While many service corps do have upper age limits — City Year, AmeriCorps*NCCC, Public Allies, and many other team-based programs — most programs do not have an upper age limit.

In fact, several programs specifically recruit professionalsExperience Corps, Atlas Corps, CUSO-VSO (the Canadian VSO), Volunteers for Prosperity, and United Nations Volunteers just to name a few. Others like Peace Corps and AmeriCorps*VISTA recruit almost entirely college graduates because of the skill required in carrying out service.

And yet when people speak of service they almost always describe it as an opportunity for young people to give back, receive scholarship money, develop leadership skills, and go an an adventure before settling down with a real job.

What difference does it make if most people think of national or international service as a pursuit for the young?

Here are some reasons:


If we assume only young people will enlist in a citizen service corps, we won’t recruit new corps members as creatively Continue reading

The Service Gap Year at Mid-Career

The New York Times highlights stories of people who take a year to do something outside the norm for their careers.

Traditionally, the gap year is a break from academia for recent high school grads, to get a year of work or service experience before going onto college. Sometimes kids go overseas for the year. Countless structured opportunities exist; or they can cobble together something on their own.

But what about gap years for older adults? As the NYT article suggests, taking an unpaid leave from a job at mid-career can have some unexpected benefits; it also outlines some of the financial considerations.

Here are some service opportunities that include professionals as corps members or fellows:

AmeriCorps*VISTA recruits college grads, including people at mid-career, to work in community-based organizations, agencies, and schools to end poverty. VISTA (Volunteers in Service to America) participants build the capacity of their organizations. Read more on this blog post. Many other domestic service programs are open to people of all ages; check out the list of Corps and Coalitions on the right-hand sidebar.

Atlas Corps — also known as a two-way Peace Corps — brings rising professionals from NGOs in the Global South to the United States to serve for a year; U.S. professionals find opportunities to serve at NGOs in Colombia, India, and soon, elsewhere. Fellows must have 3-8 years of experience in the citizen sector of their home country — to check your own eligibility, check out this list of questions.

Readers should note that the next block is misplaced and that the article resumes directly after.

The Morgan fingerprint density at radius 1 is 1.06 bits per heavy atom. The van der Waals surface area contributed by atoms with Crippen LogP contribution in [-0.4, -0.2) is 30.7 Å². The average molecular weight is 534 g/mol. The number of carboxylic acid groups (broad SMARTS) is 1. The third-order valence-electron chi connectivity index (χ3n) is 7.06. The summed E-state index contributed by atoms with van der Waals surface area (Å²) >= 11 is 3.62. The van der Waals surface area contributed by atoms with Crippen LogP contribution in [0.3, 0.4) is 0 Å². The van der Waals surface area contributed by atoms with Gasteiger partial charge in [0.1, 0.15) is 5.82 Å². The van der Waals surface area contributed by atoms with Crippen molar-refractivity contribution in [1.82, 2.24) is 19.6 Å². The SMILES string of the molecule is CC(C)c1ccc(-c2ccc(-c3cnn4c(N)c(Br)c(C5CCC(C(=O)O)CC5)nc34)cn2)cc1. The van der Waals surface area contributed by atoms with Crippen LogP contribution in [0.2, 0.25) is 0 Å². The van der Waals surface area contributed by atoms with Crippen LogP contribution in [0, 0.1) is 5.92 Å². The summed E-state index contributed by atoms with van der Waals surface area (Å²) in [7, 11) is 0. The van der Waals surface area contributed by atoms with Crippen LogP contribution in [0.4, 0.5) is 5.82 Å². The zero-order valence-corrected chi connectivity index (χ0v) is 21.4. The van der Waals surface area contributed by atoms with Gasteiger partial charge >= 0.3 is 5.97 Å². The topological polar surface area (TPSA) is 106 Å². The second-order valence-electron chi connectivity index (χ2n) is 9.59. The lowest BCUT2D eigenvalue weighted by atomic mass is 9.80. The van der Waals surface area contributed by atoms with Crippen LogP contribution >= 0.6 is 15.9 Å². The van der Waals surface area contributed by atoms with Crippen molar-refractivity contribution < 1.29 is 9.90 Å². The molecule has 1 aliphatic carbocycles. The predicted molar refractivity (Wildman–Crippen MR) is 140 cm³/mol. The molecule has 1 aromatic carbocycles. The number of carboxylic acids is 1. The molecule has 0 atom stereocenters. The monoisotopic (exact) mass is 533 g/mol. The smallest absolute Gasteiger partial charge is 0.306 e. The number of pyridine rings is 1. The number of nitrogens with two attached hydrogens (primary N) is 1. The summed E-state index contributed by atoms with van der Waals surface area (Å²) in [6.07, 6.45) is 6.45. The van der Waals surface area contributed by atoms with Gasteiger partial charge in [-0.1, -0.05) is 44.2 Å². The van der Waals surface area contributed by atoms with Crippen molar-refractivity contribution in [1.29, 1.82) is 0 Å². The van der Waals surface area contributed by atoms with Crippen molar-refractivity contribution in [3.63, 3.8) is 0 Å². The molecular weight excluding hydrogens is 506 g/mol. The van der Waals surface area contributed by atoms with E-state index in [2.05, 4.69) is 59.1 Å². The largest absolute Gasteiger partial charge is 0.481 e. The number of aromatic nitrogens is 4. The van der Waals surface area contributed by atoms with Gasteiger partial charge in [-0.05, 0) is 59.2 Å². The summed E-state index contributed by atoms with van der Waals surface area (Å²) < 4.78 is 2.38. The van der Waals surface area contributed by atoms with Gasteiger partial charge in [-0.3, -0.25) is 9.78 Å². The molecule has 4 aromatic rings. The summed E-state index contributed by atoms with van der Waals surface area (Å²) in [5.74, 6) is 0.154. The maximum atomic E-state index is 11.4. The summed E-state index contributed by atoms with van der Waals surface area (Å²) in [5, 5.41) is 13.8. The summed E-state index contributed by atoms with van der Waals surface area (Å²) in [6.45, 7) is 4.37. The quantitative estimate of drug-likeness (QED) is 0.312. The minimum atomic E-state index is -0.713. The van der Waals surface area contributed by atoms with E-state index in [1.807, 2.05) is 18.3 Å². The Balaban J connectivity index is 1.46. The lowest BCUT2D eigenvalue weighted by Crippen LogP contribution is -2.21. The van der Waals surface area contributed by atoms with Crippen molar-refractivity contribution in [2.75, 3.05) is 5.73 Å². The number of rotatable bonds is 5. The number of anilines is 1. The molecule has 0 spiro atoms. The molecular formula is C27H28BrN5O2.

Peace Corps has a reputation for taking idealistic 21 year olds abroad to serve in mud huts, but consider the facts: the average age of Volunteers is 27, and five percent of Volunteers are over age 50! Many projects require experience, and the mud hut life is not universal. For mid-career professionals with children, note that you can’t take them with you, so best wait till they have flown the coop. Also Peace Corps assignments are two years long.

U.N. Volunteers mobilizes volunteers and integrates them into development projects in their home countries and abroad. The minimum age of a U.N. Volunteer is 26, while the average age is 37 with five to seven years of work experience. (I’ve linked to the Wikipedia article because the official site won’t open for me.)

Volunteers for Prosperity is a U.S. agency that invites “highly-skilled American professionals such as doctors, nurses, teachers, engineers, economists, computer specialists, financial sector professionals, business executives and others with specialized technical expertise and significant practical experience” to volunteer with a long list of VfP partner agencies.

VSO Canada is an international development agency that sends skilled Canadian and U.S. professionals abroad for long-term volunteer assignments that last between seven months and two years. Highly experienced professionals can enlist in shorter-term stints (3-6 months). VSO Canada is now known as CUSO-VSO.

Mid-career professionals must take into account mortgage and car payments, children, and other considerations that young adults on a gap year simply don’t have. If you can afford a year off, the rewards can reverberate throughout the rest of your career through a refreshed perspective, more objective decision-making, and new networks.

Do you know of other service programs that recruit professionals? I’d love to hear about them!